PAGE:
Color breaks through with Arnold Palmer in 1960 and intertwines in memories of great moments like the image of Jack Nicklaus and Tom Watson walking off the 18th green at Turnberry in 1977 after the "Duel in the Sun." There were those famous wardrobe choices that mold our memories -- like the trademark red Tiger Woods wore in 2000 when he won his maiden Open by 8 shots at St. Andrews for the final part of his "Tiger Slam" or Nick Faldo's garish yellow Pringle number at Muirfield in 1987. There was the light blue of Tom Watson in 2009, when at age 59 he nearly defeated the field and Father Time before falling in a playoff to Stewart Cink. And, of course, the late Seve Ballesteros' navy jumper and his incredible, infectious grin as he won the 1984 Open and celebrated with a series of fist pumps.
But for every memorable champion, there are the infamous collapses as competitors saw their grip slide off the Claret Jug.
And there were the moments when the pressure seemed to be just too much. Doug Sanders missed a 2-footer on the 18th in 1970, sending him to a playoff won by Nicklaus. Adam Scott squandered a 4-shot lead with four to play in 2012 at Royal Lytham & St Annes. And then, of course, there was Jean van de Velde's collapse at Carnoustie in 1999. He simply needed a double bogey at the last to win ... and made triple and lost in a playoff to Paul Lawrie.
But here, at St. Andrews, is where you truly feel The Open.
"I've heard multiple champions say it, I think it was Jack and Tiger both accomplished it: you can't really call yourself a great player unless you win The Open at St. Andrews, which is a very selective group to say," Jon Rahm said Tuesday. "I think it's a bit of an exaggeration, but I do know what they mean."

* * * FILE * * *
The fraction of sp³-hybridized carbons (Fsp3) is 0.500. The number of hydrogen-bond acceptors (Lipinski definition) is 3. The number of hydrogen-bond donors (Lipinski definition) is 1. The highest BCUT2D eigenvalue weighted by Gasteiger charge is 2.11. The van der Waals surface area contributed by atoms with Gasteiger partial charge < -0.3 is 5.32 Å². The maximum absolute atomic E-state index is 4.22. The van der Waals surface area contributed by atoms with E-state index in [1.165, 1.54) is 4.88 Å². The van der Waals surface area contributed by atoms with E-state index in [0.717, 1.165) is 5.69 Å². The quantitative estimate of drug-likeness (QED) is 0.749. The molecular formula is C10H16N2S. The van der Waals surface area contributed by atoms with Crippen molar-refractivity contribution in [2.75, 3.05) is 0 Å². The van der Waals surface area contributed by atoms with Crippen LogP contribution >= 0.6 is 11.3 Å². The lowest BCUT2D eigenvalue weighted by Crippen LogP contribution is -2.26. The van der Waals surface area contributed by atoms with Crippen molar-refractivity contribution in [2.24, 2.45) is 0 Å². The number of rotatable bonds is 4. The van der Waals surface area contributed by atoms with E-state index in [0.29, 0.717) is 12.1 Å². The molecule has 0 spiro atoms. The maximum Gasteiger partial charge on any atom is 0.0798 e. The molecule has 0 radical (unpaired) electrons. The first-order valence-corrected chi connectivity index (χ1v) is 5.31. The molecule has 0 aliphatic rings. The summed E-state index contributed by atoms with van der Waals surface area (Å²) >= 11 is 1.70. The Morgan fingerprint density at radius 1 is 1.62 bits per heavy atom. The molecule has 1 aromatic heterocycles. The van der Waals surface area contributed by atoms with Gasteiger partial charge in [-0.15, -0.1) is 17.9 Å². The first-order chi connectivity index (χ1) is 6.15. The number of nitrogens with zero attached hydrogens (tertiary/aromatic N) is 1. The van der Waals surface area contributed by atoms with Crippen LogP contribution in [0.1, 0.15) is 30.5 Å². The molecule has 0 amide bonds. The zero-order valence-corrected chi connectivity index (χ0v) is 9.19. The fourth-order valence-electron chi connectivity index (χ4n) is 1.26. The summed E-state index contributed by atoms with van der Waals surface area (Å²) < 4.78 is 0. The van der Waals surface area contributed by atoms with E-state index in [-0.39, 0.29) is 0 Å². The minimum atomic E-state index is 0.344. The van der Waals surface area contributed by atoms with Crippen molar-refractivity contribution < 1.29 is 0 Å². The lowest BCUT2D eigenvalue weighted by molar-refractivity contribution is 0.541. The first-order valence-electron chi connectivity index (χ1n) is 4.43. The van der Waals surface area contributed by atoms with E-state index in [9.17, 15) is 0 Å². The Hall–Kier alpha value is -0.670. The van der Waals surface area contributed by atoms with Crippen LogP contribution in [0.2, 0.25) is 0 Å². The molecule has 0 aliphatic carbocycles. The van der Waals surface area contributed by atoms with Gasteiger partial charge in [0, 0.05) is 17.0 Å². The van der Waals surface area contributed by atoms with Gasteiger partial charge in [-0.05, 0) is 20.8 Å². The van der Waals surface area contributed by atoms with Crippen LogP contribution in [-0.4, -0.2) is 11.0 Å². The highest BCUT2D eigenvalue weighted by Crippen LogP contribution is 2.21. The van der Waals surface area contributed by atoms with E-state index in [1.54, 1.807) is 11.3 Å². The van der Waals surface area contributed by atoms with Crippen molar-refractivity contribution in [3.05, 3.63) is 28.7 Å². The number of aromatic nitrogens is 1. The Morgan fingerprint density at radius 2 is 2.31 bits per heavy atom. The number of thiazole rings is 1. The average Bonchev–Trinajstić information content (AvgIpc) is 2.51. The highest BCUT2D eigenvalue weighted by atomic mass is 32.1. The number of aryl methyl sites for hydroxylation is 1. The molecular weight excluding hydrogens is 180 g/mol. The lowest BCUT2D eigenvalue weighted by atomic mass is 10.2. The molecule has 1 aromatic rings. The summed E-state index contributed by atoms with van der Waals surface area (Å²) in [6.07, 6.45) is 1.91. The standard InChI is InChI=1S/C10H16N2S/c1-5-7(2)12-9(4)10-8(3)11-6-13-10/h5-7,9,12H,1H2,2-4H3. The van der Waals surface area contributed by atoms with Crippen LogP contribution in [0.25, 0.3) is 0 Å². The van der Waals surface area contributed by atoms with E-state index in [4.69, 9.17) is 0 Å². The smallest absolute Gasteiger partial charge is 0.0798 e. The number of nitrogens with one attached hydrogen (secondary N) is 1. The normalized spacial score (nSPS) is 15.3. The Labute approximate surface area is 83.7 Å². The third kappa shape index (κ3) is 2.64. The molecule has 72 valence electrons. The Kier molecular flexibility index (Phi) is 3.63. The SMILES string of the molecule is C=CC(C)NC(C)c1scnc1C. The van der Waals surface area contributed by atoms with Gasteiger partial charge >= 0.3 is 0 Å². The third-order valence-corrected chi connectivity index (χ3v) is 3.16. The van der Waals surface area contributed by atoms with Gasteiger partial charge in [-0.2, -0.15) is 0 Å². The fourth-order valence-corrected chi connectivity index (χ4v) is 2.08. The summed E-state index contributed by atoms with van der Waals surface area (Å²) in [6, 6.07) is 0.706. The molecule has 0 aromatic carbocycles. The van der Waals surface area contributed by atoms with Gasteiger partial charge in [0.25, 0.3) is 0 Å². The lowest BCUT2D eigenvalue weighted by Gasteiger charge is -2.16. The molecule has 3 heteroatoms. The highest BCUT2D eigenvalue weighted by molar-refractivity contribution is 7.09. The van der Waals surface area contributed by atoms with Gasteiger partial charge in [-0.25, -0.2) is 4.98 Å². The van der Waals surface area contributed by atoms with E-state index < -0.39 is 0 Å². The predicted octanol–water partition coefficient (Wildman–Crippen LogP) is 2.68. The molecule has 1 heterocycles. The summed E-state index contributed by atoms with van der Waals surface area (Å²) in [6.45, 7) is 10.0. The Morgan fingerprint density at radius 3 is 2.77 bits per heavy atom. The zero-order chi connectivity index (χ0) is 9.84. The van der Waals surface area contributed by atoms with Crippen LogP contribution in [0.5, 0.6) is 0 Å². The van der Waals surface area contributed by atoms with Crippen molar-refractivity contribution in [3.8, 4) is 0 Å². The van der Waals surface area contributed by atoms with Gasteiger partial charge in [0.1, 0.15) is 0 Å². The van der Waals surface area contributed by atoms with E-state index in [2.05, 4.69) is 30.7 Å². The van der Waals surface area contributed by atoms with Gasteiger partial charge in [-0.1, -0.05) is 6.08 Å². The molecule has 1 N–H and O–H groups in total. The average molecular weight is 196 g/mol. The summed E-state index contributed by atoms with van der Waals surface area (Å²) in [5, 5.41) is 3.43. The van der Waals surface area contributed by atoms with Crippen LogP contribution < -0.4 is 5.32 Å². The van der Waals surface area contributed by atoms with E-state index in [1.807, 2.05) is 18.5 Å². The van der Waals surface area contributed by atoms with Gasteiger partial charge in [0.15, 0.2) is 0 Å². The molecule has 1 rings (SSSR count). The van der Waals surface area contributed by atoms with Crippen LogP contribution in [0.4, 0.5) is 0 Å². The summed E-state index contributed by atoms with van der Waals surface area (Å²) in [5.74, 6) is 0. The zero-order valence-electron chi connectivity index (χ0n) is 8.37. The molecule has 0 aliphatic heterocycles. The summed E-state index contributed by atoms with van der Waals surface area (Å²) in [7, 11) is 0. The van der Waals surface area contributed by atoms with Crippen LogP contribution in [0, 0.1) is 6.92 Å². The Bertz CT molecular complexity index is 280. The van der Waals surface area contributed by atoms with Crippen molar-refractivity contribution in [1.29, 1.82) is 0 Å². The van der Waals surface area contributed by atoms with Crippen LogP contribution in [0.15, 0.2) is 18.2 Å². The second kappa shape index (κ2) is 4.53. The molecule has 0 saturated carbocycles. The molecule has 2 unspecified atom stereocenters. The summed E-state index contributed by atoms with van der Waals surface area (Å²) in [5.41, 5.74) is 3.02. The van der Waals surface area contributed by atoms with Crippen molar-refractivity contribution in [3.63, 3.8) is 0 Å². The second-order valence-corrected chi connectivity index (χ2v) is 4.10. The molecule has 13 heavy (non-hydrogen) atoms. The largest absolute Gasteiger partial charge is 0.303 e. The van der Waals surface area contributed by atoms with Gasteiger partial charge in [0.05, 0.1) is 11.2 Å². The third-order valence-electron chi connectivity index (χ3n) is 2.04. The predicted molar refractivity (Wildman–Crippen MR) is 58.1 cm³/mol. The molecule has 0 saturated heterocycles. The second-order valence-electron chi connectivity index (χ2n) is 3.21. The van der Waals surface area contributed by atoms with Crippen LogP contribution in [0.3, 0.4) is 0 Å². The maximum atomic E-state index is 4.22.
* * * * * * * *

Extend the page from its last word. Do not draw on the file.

But this year there is another topic fighting for attention. There is a hope off-course politics will be parked for the four days when play starts Thursday. With the emergence of LIV Golf, the natural order of the sport has been rewritten, with the PGA Tour and DP World Tour both attempting to preserve their spot in golf as the Saudi Arabia-backed circuit offers incredible riches and poaches some of the game's recognizable names.
It has been a constant theme in the buildup to the 150th Open. One by one the participants have been asked about Greg Norman's absence, with the two-time champion and LIV Golf CEO not invited to the celebrations. There are plenty of LIV Golf players in the field -- Phil Mickelson, Dustin Johnson and Bryson DeChambeau to name a few. On Tuesday, though, Rory McIlroy was quite honest, saying he does not want a LIV player to win the tournament for the tournament's sake.